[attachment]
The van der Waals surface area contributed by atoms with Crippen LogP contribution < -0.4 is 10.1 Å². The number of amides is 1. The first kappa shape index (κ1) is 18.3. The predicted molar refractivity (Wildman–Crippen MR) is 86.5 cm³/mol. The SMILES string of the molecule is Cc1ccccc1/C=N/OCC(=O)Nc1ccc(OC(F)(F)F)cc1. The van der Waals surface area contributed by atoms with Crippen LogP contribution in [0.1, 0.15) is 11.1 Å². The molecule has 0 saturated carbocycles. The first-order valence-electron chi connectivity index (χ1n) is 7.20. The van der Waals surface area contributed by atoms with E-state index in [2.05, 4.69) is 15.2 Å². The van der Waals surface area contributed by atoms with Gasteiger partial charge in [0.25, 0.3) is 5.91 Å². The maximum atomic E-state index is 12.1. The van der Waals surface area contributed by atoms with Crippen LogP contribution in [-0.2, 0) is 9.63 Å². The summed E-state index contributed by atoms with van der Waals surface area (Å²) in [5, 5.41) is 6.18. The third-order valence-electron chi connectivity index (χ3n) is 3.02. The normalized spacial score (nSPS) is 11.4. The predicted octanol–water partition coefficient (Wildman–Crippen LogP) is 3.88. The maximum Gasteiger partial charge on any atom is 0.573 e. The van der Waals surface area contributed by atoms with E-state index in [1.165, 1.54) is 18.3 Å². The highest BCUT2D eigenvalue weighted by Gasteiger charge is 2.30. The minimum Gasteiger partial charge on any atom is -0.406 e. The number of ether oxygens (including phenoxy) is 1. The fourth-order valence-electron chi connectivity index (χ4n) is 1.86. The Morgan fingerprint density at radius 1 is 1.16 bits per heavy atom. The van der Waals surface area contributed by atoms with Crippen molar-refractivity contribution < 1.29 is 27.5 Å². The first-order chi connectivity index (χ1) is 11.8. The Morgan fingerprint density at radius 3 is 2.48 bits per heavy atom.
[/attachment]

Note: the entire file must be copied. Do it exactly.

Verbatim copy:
The van der Waals surface area contributed by atoms with Crippen LogP contribution < -0.4 is 10.1 Å². The number of amides is 1. The first kappa shape index (κ1) is 18.3. The predicted molar refractivity (Wildman–Crippen MR) is 86.5 cm³/mol. The SMILES string of the molecule is Cc1ccccc1/C=N/OCC(=O)Nc1ccc(OC(F)(F)F)cc1. The van der Waals surface area contributed by atoms with Crippen LogP contribution in [0.1, 0.15) is 11.1 Å². The molecule has 0 saturated carbocycles. The first-order valence-electron chi connectivity index (χ1n) is 7.20. The van der Waals surface area contributed by atoms with E-state index in [2.05, 4.69) is 15.2 Å². The van der Waals surface area contributed by atoms with Gasteiger partial charge in [0.25, 0.3) is 5.91 Å². The maximum atomic E-state index is 12.1. The van der Waals surface area contributed by atoms with Crippen LogP contribution in [-0.2, 0) is 9.63 Å². The summed E-state index contributed by atoms with van der Waals surface area (Å²) in [5, 5.41) is 6.18. The third-order valence-electron chi connectivity index (χ3n) is 3.02. The normalized spacial score (nSPS) is 11.4. The predicted octanol–water partition coefficient (Wildman–Crippen LogP) is 3.88. The maximum Gasteiger partial charge on any atom is 0.573 e. The van der Waals surface area contributed by atoms with E-state index in [1.165, 1.54) is 18.3 Å². The highest BCUT2D eigenvalue weighted by Gasteiger charge is 2.30. The minimum Gasteiger partial charge on any atom is -0.406 e. The number of ether oxygens (including phenoxy) is 1. The fourth-order valence-electron chi connectivity index (χ4n) is 1.86. The Morgan fingerprint density at radius 1 is 1.16 bits per heavy atom. The van der Waals surface area contributed by atoms with Crippen molar-refractivity contribution < 1.29 is 27.5 Å². The first-order chi connectivity index (χ1) is 11.8. The Morgan fingerprint density at radius 3 is 2.48 bits per heavy atom.